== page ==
"'Good morning,' said the little prince. 'Good morning,' said the railway switchman. 'What do you do here?' the little prince asked. 'I sort out travelers, in bundles of a thousand,' said the switchman. 'I send off the trains that carry them; now to the right, now to the left.' And a brilliantly lighted express train shook the switchman's cabin as it rushed by with a roar like thunder.
'They are in a great hurry," said the little prince. 'What are they looking for?'
'Not even the locomotive engineer knows that,' said the switchman. And a second brilliantly lighted express thundered by, in the opposite direction. 'Are they coming back already?' demanded the little prince. 'These are not the same ones,' said the switchman. 'It is an exchange.'
'Were they not satisfied where they were?' asked the little prince. 'No one is ever satisfied where he is,' said the switchman. And they heard the roaring thunder of a third brilliantly lighted express. 'Are they pursuing the first travelers?' demanded the little prince. 'They are pursuing nothing at all,' said the switchman. 'They are asleep in there, or if they are not asleep they are yawning. Only the children are flattening their noses against the windowpanes.'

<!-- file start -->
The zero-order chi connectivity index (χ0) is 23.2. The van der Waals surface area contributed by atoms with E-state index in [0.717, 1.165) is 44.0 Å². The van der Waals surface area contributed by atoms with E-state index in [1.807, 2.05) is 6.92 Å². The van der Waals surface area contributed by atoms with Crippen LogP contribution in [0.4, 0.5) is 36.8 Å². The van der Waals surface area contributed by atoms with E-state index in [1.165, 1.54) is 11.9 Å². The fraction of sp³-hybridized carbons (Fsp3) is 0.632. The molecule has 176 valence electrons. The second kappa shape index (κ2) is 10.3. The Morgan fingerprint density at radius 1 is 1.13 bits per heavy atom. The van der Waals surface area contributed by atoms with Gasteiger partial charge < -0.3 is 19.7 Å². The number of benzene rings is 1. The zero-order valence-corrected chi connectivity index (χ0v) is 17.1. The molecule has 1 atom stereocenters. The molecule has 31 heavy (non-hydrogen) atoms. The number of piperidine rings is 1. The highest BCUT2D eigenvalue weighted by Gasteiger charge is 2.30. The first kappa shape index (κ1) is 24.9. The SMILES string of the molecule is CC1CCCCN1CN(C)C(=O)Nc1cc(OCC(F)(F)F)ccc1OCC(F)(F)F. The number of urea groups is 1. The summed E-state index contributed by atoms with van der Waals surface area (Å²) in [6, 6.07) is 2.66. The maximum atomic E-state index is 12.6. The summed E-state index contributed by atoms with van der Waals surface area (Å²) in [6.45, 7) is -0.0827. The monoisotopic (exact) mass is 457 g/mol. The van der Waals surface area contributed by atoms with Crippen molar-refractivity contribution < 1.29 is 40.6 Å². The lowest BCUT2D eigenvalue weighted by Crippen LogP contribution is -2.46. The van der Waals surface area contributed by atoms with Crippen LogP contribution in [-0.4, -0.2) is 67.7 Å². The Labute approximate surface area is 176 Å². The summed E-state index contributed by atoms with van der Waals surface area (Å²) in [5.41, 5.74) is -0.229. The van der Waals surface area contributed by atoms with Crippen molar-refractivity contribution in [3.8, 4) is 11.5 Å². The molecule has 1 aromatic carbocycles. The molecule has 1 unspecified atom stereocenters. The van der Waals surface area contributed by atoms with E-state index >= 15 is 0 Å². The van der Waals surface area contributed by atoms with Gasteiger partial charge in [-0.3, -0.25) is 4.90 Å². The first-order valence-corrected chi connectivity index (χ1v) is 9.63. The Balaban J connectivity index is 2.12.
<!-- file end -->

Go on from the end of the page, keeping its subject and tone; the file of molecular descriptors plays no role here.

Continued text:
'Only the children know what they are looking for,' said the little prince."
— Antoine de Saint Exupéry, The Little Prince
Velden am Worthersee is a simple little tourist town at the western edge of an admittedly gorgeous lake. Little happens there, not even that first weekend in July. Portschach am Worthersee is a simple little tourist town at the northern edge of that same admittedly gorgeous lake. Little happens there, except for that first weekend in July. I had come to Velden because it was just a fifteen-minute trade ride from Portschach. And I had come to Portschach because Portschach is the home of the annual World Bodypainting Festival. I remembered reading about the festival many months ago, seeing a photo maybe. I was intrigued, and that intrigue grew—as it often does—into an interest, a desire, a plan. First I thought about going, then I wanted to go, then I needed to go, and then ... there I was.